Roots Tourism: Can it buoy Rome’s economy after COVID-19?

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Roots Tourism: Can it buoy Rome’s economy after COVID-19?
Roots Tourism

The themes of Roots Tourism are explored so as to be understood as a reverse migratory flow, which sees as possible protagonists the many Italian emigrants in the world, appear to be eager to visit their homeland of origin.

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  1. Over the past 160 years, many Italians have expatriated from small villages, driven by hunger and misery.
  2. A technical roundtable was held and opened by Director General for Italian Citizens Abroad and Migration Policies Luigi Maria Vignali.
  3. Today, in a slightly different guise, researchers are stimulated by possible professional growth rather than managers with outstanding records looking for multinationals.

Speakers at the conference organized by Giovanni Maria De Vita, Councillor at the Italian Embassy; Loredana Capone, President of the Regional Council of the Puglia Region; Alessandra Zedda, Vice President of the Sardinia Region; Michele Schiavone, General Secretary of the General Council of Italian Expats (CGIE); Elena Di Raco for Enit; Felice Casucci, Councillor for Tourism for the Region Campania; Massimo Lucidi, General Secretary of the Italian Excellence Award; Sonia Ferrari for the University of Cosenza; Giuseppe Sommario, Catholic University of Milan; Fausto Orsomarso, Councillor for Tourism, Calabria Region; Manlio Messina, Councillor for Tourism Region of Sicily; Silvana Virgilio, Vice President of Asmef; and many others, representing bodies, regions, and sector associations were present.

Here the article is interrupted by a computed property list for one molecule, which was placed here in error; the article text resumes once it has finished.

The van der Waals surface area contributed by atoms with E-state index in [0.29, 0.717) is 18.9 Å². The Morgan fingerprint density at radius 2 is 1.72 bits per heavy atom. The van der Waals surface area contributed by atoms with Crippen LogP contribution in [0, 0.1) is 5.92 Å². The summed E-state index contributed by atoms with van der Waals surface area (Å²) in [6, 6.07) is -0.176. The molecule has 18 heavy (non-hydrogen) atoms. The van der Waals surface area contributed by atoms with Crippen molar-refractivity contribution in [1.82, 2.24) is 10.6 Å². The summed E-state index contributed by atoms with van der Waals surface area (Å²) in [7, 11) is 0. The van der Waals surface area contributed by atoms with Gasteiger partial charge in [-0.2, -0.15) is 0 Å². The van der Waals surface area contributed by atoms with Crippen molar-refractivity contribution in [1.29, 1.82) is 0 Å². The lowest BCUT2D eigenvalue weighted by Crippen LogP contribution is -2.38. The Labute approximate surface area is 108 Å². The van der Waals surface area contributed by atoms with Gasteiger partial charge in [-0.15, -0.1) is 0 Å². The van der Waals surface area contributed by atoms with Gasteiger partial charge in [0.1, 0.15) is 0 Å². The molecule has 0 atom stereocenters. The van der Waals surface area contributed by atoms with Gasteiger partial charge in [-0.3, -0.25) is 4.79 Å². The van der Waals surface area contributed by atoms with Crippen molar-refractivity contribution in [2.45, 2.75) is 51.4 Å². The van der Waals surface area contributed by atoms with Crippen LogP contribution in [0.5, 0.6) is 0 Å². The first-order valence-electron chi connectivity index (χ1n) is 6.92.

“Poor” emigration is not extinct

This all must be considered in the current context, where the pandemic does not allow travel and does not help those who want to emigrate. There are 5,600,000 Italians registered with Aire (Register of Italians Resident Abroad) with around 70 million around the world that have Italian origins in the form of second or third generations.

The potential number of tourists is very large and deserves a recall campaign for the possible growth of tourist flows and to fuel the recovery of ancient villages, the object of attention and energy in the country.

The willingness to facilitate logistics comes from many mayors of the various Italian regions who make disused apartments available at the symbolic cost of one euro. Vittorio Sgarbi, Mayor of Salemi in Sicily, began this a few years ago. Today, more mayors have followed his idea in different territories such as Taranto, Ganci, Sassari, and other regions.

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